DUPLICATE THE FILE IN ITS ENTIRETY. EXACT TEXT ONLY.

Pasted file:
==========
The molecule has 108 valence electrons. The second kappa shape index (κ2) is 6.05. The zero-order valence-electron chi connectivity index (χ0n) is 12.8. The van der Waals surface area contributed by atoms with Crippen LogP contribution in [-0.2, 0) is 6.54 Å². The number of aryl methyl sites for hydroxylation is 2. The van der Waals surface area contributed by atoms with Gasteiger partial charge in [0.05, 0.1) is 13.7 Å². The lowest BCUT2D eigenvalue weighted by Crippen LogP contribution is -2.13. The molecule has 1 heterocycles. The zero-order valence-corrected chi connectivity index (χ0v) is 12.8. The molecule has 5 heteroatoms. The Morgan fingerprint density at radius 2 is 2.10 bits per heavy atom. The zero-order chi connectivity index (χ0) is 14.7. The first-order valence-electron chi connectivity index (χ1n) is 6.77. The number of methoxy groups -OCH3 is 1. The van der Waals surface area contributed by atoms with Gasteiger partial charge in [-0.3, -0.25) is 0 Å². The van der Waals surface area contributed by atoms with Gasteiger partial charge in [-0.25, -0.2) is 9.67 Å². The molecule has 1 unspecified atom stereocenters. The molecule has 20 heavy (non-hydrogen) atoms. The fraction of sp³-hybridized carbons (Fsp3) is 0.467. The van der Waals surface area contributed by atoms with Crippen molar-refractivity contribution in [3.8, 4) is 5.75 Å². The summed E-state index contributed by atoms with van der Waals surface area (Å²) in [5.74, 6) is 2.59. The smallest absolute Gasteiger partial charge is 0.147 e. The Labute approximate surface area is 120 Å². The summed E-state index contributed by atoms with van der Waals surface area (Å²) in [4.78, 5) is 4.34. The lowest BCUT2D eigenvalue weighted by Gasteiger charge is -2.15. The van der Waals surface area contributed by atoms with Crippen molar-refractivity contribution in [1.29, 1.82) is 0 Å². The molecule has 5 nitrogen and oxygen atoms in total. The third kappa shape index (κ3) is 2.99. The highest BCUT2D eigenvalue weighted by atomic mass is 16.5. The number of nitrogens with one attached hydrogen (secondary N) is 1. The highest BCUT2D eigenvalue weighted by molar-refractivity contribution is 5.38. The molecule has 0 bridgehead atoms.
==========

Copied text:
The molecule has 108 valence electrons. The second kappa shape index (κ2) is 6.05. The zero-order valence-electron chi connectivity index (χ0n) is 12.8. The van der Waals surface area contributed by atoms with Crippen LogP contribution in [-0.2, 0) is 6.54 Å². The number of aryl methyl sites for hydroxylation is 2. The van der Waals surface area contributed by atoms with Gasteiger partial charge in [0.05, 0.1) is 13.7 Å². The lowest BCUT2D eigenvalue weighted by Crippen LogP contribution is -2.13. The molecule has 1 heterocycles. The zero-order valence-corrected chi connectivity index (χ0v) is 12.8. The molecule has 5 heteroatoms. The Morgan fingerprint density at radius 2 is 2.10 bits per heavy atom. The zero-order chi connectivity index (χ0) is 14.7. The first-order valence-electron chi connectivity index (χ1n) is 6.77. The number of methoxy groups -OCH3 is 1. The van der Waals surface area contributed by atoms with Gasteiger partial charge in [-0.3, -0.25) is 0 Å². The van der Waals surface area contributed by atoms with Gasteiger partial charge in [-0.25, -0.2) is 9.67 Å². The molecule has 1 unspecified atom stereocenters. The molecule has 20 heavy (non-hydrogen) atoms. The fraction of sp³-hybridized carbons (Fsp3) is 0.467. The van der Waals surface area contributed by atoms with Crippen molar-refractivity contribution in [3.8, 4) is 5.75 Å². The summed E-state index contributed by atoms with van der Waals surface area (Å²) in [5.74, 6) is 2.59. The smallest absolute Gasteiger partial charge is 0.147 e. The Labute approximate surface area is 120 Å². The summed E-state index contributed by atoms with van der Waals surface area (Å²) in [4.78, 5) is 4.34. The lowest BCUT2D eigenvalue weighted by Gasteiger charge is -2.15. The van der Waals surface area contributed by atoms with Crippen molar-refractivity contribution in [1.29, 1.82) is 0 Å². The molecule has 5 nitrogen and oxygen atoms in total. The third kappa shape index (κ3) is 2.99. The highest BCUT2D eigenvalue weighted by atomic mass is 16.5. The number of nitrogens with one attached hydrogen (secondary N) is 1. The highest BCUT2D eigenvalue weighted by molar-refractivity contribution is 5.38. The molecule has 0 bridgehead atoms.